Reposted from HealthImpactNews.com
by Brian Shilhavy
Editor, Health Impact News, 7 June 2021
The European database of suspected drug reaction reports is EudraVigilance, which also tracks reports of injuries and deaths following the experimental COVID-19 “vaccines.”
Here is what EudraVigilance states about their database:
This website was launched by the European Medicines Agency in 2012 to provide public access to reports of suspected side effects (also known as suspected adverse drug reactions). These reports are submitted electronically to EudraVigilance by national medicines regulatory authorities and by pharmaceutical companies that hold marketing authorisations (licences) for the medicines.
EudraVigilance is a system designed for collecting reports of suspected side effects. These reports are used for evaluating the benefits and risks of medicines during their development and monitoring their safety following their authorisation in the European Economic Area (EEA). EudraVigilance has been in use since December 2001.
This website was launched to comply with the EudraVigilance Access Policy, which was developed to improve public health by supporting the monitoring of the safety of medicines and to increase transparency for stakeholders, including the general public.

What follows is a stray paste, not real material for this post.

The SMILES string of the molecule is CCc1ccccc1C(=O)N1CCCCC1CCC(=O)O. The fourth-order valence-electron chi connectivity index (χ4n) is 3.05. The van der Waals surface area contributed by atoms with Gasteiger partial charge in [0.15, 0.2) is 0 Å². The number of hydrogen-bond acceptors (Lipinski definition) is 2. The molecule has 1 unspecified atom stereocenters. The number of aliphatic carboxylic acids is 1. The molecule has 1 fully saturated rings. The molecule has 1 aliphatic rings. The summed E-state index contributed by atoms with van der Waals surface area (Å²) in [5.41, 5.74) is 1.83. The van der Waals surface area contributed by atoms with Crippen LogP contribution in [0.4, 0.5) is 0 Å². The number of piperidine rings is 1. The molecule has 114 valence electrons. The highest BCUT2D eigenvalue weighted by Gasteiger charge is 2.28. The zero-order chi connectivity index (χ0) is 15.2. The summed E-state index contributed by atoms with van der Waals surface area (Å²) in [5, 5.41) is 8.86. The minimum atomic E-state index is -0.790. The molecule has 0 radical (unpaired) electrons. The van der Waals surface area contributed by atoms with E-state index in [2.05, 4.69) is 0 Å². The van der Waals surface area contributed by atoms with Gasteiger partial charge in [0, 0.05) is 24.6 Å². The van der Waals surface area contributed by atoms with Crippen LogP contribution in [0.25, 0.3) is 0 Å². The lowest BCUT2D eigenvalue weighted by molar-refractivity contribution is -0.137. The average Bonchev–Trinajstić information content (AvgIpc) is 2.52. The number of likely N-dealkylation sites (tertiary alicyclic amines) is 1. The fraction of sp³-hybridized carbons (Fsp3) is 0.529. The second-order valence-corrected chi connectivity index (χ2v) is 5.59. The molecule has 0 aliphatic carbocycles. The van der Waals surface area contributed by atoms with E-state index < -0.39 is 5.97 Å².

The Management Board of the European Medicines Agency first approved the EudraVigilance Access Policy in December 2010. A revision was adopted by the Board in December 2015 based on the 2010 pharmacovigilance legislation. The policy aims to provide stakeholders such as national medicines regulatory authorities in the EEA, the European Commission, healthcare professionals, patients and consumers, as well as the pharmaceutical industry and research organisations, with access to reports on suspected side effects.
Transparency is a key guiding principle of the Agency, and is pivotal to building trust and confidence in the regulatory process. By increasing transparency, the Agency is better able to address the growing need among stakeholders, including the general public, for access to information. (Source.)